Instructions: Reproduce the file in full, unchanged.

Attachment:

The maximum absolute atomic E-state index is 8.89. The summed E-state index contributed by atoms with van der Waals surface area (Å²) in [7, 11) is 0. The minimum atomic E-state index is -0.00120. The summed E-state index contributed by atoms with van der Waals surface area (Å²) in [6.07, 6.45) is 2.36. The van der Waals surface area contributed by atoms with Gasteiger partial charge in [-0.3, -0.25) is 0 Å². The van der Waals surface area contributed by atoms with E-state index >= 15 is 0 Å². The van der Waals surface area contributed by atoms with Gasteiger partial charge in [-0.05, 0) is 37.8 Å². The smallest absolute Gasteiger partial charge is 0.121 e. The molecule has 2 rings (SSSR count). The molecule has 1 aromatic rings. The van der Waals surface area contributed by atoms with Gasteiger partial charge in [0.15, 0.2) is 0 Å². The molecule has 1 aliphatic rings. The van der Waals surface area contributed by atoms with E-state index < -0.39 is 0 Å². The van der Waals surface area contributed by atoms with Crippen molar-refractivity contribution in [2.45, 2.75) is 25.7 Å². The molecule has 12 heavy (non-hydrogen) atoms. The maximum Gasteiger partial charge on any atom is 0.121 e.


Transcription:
The maximum absolute atomic E-state index is 8.89. The summed E-state index contributed by atoms with van der Waals surface area (Å²) in [7, 11) is 0. The minimum atomic E-state index is -0.00120. The summed E-state index contributed by atoms with van der Waals surface area (Å²) in [6.07, 6.45) is 2.36. The van der Waals surface area contributed by atoms with Gasteiger partial charge in [-0.3, -0.25) is 0 Å². The van der Waals surface area contributed by atoms with E-state index >= 15 is 0 Å². The van der Waals surface area contributed by atoms with Gasteiger partial charge in [-0.05, 0) is 37.8 Å². The smallest absolute Gasteiger partial charge is 0.121 e. The molecule has 2 rings (SSSR count). The molecule has 1 aromatic rings. The van der Waals surface area contributed by atoms with Gasteiger partial charge in [0.15, 0.2) is 0 Å². The molecule has 1 aliphatic rings. The van der Waals surface area contributed by atoms with E-state index < -0.39 is 0 Å². The van der Waals surface area contributed by atoms with Crippen molar-refractivity contribution in [2.45, 2.75) is 25.7 Å². The molecule has 12 heavy (non-hydrogen) atoms. The maximum Gasteiger partial charge on any atom is 0.121 e.